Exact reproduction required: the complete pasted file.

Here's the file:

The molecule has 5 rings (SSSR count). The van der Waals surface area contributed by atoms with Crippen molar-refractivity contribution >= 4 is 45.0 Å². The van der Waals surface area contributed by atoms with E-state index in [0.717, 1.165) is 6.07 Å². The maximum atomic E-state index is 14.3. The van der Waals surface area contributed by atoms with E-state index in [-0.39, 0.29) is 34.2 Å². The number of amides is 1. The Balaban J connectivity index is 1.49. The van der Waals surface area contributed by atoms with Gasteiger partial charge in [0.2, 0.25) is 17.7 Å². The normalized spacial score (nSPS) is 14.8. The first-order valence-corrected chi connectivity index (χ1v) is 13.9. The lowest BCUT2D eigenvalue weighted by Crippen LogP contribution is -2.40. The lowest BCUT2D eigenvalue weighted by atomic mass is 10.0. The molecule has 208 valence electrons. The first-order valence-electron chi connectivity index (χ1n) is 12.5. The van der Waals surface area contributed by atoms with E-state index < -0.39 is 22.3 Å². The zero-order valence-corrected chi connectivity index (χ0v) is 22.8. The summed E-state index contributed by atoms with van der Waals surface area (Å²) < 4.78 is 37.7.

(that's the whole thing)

The molecule has 5 rings (SSSR count). The van der Waals surface area contributed by atoms with Crippen molar-refractivity contribution >= 4 is 45.0 Å². The van der Waals surface area contributed by atoms with E-state index in [0.717, 1.165) is 6.07 Å². The maximum atomic E-state index is 14.3. The van der Waals surface area contributed by atoms with E-state index in [-0.39, 0.29) is 34.2 Å². The number of amides is 1. The Balaban J connectivity index is 1.49. The van der Waals surface area contributed by atoms with Gasteiger partial charge in [0.2, 0.25) is 17.7 Å². The normalized spacial score (nSPS) is 14.8. The first-order valence-corrected chi connectivity index (χ1v) is 13.9. The lowest BCUT2D eigenvalue weighted by Crippen LogP contribution is -2.40. The lowest BCUT2D eigenvalue weighted by atomic mass is 10.0. The molecule has 208 valence electrons. The first-order valence-electron chi connectivity index (χ1n) is 12.5. The van der Waals surface area contributed by atoms with E-state index < -0.39 is 22.3 Å². The zero-order valence-corrected chi connectivity index (χ0v) is 22.8. The summed E-state index contributed by atoms with van der Waals surface area (Å²) < 4.78 is 37.7.